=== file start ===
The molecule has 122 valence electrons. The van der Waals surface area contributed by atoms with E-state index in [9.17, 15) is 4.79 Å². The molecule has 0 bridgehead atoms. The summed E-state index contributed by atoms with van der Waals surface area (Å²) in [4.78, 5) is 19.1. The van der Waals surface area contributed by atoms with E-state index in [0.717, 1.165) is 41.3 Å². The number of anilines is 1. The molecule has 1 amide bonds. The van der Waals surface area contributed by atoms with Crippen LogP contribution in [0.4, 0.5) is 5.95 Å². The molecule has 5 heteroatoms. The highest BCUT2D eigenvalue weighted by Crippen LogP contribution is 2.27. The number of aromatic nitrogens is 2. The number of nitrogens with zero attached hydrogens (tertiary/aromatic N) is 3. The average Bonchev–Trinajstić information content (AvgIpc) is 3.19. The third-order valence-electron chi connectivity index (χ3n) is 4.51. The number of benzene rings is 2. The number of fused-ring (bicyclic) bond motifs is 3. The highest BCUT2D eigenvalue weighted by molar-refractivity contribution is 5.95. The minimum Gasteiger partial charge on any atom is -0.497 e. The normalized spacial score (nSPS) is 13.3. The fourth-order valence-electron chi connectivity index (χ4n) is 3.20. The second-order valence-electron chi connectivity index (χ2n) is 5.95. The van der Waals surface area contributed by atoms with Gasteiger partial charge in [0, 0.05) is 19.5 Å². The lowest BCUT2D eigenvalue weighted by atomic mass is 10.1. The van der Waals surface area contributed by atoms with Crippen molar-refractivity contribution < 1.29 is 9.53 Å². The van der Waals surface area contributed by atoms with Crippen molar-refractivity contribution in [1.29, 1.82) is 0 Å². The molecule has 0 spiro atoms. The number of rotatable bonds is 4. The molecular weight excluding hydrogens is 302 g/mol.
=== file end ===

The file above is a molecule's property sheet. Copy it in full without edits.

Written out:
The molecule has 122 valence electrons. The van der Waals surface area contributed by atoms with E-state index in [9.17, 15) is 4.79 Å². The molecule has 0 bridgehead atoms. The summed E-state index contributed by atoms with van der Waals surface area (Å²) in [4.78, 5) is 19.1. The van der Waals surface area contributed by atoms with E-state index in [0.717, 1.165) is 41.3 Å². The number of anilines is 1. The molecule has 1 amide bonds. The van der Waals surface area contributed by atoms with Crippen LogP contribution in [0.4, 0.5) is 5.95 Å². The molecule has 5 heteroatoms. The highest BCUT2D eigenvalue weighted by Crippen LogP contribution is 2.27. The number of aromatic nitrogens is 2. The number of nitrogens with zero attached hydrogens (tertiary/aromatic N) is 3. The average Bonchev–Trinajstić information content (AvgIpc) is 3.19. The third-order valence-electron chi connectivity index (χ3n) is 4.51. The number of benzene rings is 2. The number of fused-ring (bicyclic) bond motifs is 3. The highest BCUT2D eigenvalue weighted by molar-refractivity contribution is 5.95. The minimum Gasteiger partial charge on any atom is -0.497 e. The normalized spacial score (nSPS) is 13.3. The fourth-order valence-electron chi connectivity index (χ4n) is 3.20. The second-order valence-electron chi connectivity index (χ2n) is 5.95. The van der Waals surface area contributed by atoms with Gasteiger partial charge in [0, 0.05) is 19.5 Å². The lowest BCUT2D eigenvalue weighted by atomic mass is 10.1. The van der Waals surface area contributed by atoms with Crippen molar-refractivity contribution < 1.29 is 9.53 Å². The van der Waals surface area contributed by atoms with Crippen molar-refractivity contribution in [1.29, 1.82) is 0 Å². The molecule has 0 spiro atoms. The number of rotatable bonds is 4. The molecular weight excluding hydrogens is 302 g/mol.